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A Publication of WTVP

Nationwide, nearly one in three U.S. high school students fails to graduate with a diploma. Every year, approximately 1.2 million students drop out of high school, which is an average of 7,000 students per school day, or one student every 26 seconds. Among minority students, nearly 50 percent of African-American and Hispanic students are not completing high school on time, according to Dr. Christopher Swanson’s article, "Cities in Crisis 2009: Closing the Graduation Gap," published in the May 2009 edition of Education Week.

The social and economic issues facing our country today can best be addressed by educating many more people, not only through high school, but also beyond. By doing so, we will strengthen the economy, increase civic engagement, and reduce crime, poverty and lack of health care-in short, improve the human condition. We have learned that higher education is a prerequisite to success in our knowledge-based society and economy.

That economic development via education is what the local non-profit organization, Peoria Promise, is striving to attain. Educating the youth of Peoria by financially allowing all Peoria public school graduates to attend Illinois Central College will result in a more skilled and better educated workforce in the next two to three years.

Peoria Promise supported more than 240 students last year. As the 2009/2010 school year approaches, the organization is equipped to support over 330 students.

Post-secondary education is the United States’ workforce development system. Studies show that the United States is losing its international competitive edge because it is not producing enough two-year degree holders. These reports advocate a focus on community colleges to ensure that degrees are valued by the labor market. According to census.gov, in 2007, workers with only a high school diploma earned an average of $31,286; those with a bachelor’s degree earned an average of $57,181.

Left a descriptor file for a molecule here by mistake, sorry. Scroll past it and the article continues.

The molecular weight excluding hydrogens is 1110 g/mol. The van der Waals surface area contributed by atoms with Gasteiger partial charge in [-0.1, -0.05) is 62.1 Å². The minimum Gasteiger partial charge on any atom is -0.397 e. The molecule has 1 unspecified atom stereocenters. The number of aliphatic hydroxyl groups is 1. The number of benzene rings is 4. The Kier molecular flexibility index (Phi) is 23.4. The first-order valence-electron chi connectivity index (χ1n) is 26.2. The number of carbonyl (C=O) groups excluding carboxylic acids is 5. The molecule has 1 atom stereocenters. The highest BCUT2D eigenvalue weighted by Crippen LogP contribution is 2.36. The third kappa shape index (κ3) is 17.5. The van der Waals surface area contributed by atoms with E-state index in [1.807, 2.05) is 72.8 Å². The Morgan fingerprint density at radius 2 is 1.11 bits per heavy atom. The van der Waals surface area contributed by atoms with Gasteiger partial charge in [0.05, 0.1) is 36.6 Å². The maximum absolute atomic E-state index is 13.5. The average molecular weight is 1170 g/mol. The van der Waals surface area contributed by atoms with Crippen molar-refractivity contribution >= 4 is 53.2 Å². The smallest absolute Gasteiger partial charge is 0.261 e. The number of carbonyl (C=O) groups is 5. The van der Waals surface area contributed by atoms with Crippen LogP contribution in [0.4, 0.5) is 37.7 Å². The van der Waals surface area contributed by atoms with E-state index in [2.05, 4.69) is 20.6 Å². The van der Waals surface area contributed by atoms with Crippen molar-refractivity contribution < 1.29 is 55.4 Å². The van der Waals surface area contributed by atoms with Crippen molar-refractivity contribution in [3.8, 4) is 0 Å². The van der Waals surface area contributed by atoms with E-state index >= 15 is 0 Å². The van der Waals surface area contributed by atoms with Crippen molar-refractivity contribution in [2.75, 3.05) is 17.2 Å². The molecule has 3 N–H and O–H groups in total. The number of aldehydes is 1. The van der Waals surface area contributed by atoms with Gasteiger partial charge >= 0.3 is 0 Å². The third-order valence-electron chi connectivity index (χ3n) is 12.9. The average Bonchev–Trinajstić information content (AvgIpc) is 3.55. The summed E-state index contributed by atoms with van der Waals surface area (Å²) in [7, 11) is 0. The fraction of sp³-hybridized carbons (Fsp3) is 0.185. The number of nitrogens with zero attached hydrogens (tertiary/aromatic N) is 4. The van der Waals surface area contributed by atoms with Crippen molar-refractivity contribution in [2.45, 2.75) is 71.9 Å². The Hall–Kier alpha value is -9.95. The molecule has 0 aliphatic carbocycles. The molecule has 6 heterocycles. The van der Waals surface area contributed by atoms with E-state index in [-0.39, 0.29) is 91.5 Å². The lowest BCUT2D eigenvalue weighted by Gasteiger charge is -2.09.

Students attending Illinois Central College with the help of Peoria Promise understand the importance of higher education and the impact it will have on their future. James McKee, a sophomore at ICC studying computer engineering, is one example. He states that attending college is an opportunity that would not have been possible without Peoria Promise. McKee has worked two jobs since his junior year of high school because his mother had a heart attack and a stroke, forcing her to stop working. McKee and his sister have held multiple jobs to help with the bills. McKee said, "I don’t think I could afford school right now if I didn’t have Peoria Promise…I wouldn’t have the courage or determination to pursue a career without it, so it’s allowing me to do that and make something of myself."

Another Peoria Promise student, Ana Victoria Huerta, is the first generation of her family to attend college, an opportunity that would have hurt her family financially without the aid of Peoria Promise. Huerta said, "I’m one of eight kids, so there was no hope for me without Peoria Promise." She will be starting her second year at Illinois Central College, where she is studying civil engineering arts and sciences, this fall.

Helping students like McKee and Huerta better themselves through education is made possible with the active engagement and support of many organizations and individuals. That is why Peoria Promise is reaching out for support from local businesses, individuals and others committed to making the promise of higher education a reality for hundreds more Peorians. To donate, please visit peoriapromise.org or send a check made payable to Peoria Promise to 331 Fulton St. Suite 310, Peoria, IL 61602.

In this difficult economic environment, Peorians should be proud of the fact that Peoria Promise continues to set Peoria apart as the only community in the state guaranteeing post-high-school education opportunities to all qualified public school graduates in the city. While our community and school district face some tough decisions in the short term, the long-term hope and economic differentiation of a better-educated population are destined to make Peoria a better place to live and raise a family. iBi

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